By most reasonable standards, Ganglians' full-length debut, Monster Head Room, would qualify as lo-fi. Compared to their self-titled EP released just a few months earlier, though, Monster Head Room is a veritable pocket symphony. The Sacramento quartet's falsetto harmonies are no longer obscured by distortion, merely blurred, and float between semi-funky moments that recall the post- SMiLE Beach Boys. Like a more sprawl-conscious Olivia Tremor Control, Ganglians use delighted Brian Wilson tricks -- in both arrangement and fey/naïve demeanor -- to stake their claim firmly in a lineage of home-recording psychedelic popsters. They repeat the EP's two best songs, "Radically Inept Candy Girl" and "The Void," in new recordings. The former's discombobulated arrangement receives a radical unmuddling, the toy piano and odd breaks coming to the fore. "The Void" benefits from a slower tempo and some occasionally forced atmospherics, such as a choir of shouting voices. Throughout, Monster Head Room strives for anthemic moments. On "To June," the band drops some willfully naïve moon/June/spoon rhymes, but the melody is winning enough that it doesn't matter. That's not always the case, and sometimes, like on "100 Years," the riffage might actually be better served by lower fidelity.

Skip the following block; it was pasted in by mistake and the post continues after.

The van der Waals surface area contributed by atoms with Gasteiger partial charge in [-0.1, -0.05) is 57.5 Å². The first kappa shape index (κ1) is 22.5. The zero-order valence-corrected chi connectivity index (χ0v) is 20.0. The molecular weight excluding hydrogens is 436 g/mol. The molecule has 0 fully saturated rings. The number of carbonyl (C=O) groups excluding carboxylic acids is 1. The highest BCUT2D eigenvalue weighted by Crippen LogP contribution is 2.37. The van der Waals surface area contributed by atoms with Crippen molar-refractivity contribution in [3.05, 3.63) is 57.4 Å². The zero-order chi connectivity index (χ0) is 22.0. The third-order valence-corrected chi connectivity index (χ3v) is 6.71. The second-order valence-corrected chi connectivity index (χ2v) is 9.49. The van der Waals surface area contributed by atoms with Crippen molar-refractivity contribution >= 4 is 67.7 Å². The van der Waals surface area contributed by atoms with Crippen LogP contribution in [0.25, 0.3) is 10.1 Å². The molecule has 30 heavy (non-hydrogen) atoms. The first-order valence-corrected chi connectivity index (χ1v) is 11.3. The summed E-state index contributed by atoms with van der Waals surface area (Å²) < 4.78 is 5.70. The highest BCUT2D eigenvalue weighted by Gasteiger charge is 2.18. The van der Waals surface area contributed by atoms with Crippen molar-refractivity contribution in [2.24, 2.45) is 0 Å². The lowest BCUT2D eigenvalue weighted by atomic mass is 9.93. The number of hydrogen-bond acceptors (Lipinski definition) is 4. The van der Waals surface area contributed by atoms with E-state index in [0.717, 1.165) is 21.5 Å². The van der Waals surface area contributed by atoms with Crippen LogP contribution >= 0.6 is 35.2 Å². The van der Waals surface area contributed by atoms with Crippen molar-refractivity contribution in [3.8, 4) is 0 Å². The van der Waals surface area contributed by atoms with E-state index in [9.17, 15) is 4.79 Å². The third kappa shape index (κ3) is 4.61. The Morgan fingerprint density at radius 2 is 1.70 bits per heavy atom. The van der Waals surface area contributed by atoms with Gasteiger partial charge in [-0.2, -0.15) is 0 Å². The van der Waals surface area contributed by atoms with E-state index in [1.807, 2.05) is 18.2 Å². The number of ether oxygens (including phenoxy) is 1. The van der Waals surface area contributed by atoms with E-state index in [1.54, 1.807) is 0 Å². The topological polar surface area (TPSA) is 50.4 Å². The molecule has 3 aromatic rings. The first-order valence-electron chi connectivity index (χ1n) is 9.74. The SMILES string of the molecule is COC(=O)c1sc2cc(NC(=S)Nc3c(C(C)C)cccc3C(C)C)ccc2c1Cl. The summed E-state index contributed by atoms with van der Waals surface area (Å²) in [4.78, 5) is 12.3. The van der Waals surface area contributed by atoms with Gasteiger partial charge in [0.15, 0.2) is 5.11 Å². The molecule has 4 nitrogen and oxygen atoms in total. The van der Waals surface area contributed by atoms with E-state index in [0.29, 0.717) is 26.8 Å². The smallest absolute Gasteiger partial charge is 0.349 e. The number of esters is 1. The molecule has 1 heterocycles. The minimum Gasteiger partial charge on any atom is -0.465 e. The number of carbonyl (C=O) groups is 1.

Monster Head Room Review
by Jesse Jarnow